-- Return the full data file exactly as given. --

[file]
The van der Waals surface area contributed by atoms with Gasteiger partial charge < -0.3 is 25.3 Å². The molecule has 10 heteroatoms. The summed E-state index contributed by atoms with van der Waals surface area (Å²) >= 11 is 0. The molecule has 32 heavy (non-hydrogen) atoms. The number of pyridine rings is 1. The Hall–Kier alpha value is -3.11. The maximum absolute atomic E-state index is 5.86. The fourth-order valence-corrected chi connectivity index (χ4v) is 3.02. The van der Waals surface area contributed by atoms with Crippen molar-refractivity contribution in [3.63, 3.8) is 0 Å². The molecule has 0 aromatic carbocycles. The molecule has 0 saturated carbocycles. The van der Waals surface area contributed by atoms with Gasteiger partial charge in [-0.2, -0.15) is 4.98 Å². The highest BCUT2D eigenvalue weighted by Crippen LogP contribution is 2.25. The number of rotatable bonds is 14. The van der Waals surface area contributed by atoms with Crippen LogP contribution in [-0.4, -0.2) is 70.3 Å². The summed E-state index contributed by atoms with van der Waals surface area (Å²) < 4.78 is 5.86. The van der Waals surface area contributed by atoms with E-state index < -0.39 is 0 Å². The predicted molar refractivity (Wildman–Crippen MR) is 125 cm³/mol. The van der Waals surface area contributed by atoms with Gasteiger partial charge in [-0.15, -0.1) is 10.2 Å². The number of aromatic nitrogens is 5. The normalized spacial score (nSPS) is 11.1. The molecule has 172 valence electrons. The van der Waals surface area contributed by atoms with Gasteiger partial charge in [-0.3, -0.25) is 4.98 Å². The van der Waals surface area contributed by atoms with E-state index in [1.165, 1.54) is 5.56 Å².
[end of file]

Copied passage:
The van der Waals surface area contributed by atoms with Gasteiger partial charge < -0.3 is 25.3 Å². The molecule has 10 heteroatoms. The summed E-state index contributed by atoms with van der Waals surface area (Å²) >= 11 is 0. The molecule has 32 heavy (non-hydrogen) atoms. The number of pyridine rings is 1. The Hall–Kier alpha value is -3.11. The maximum absolute atomic E-state index is 5.86. The fourth-order valence-corrected chi connectivity index (χ4v) is 3.02. The van der Waals surface area contributed by atoms with Crippen molar-refractivity contribution in [3.63, 3.8) is 0 Å². The molecule has 0 aromatic carbocycles. The molecule has 0 saturated carbocycles. The van der Waals surface area contributed by atoms with Gasteiger partial charge in [-0.2, -0.15) is 4.98 Å². The highest BCUT2D eigenvalue weighted by Crippen LogP contribution is 2.25. The number of rotatable bonds is 14. The van der Waals surface area contributed by atoms with Crippen LogP contribution in [-0.4, -0.2) is 70.3 Å². The summed E-state index contributed by atoms with van der Waals surface area (Å²) < 4.78 is 5.86. The van der Waals surface area contributed by atoms with E-state index < -0.39 is 0 Å². The predicted molar refractivity (Wildman–Crippen MR) is 125 cm³/mol. The van der Waals surface area contributed by atoms with Gasteiger partial charge in [-0.15, -0.1) is 10.2 Å². The number of aromatic nitrogens is 5. The normalized spacial score (nSPS) is 11.1. The molecule has 172 valence electrons. The van der Waals surface area contributed by atoms with Gasteiger partial charge in [-0.3, -0.25) is 4.98 Å². The van der Waals surface area contributed by atoms with E-state index in [1.165, 1.54) is 5.56 Å².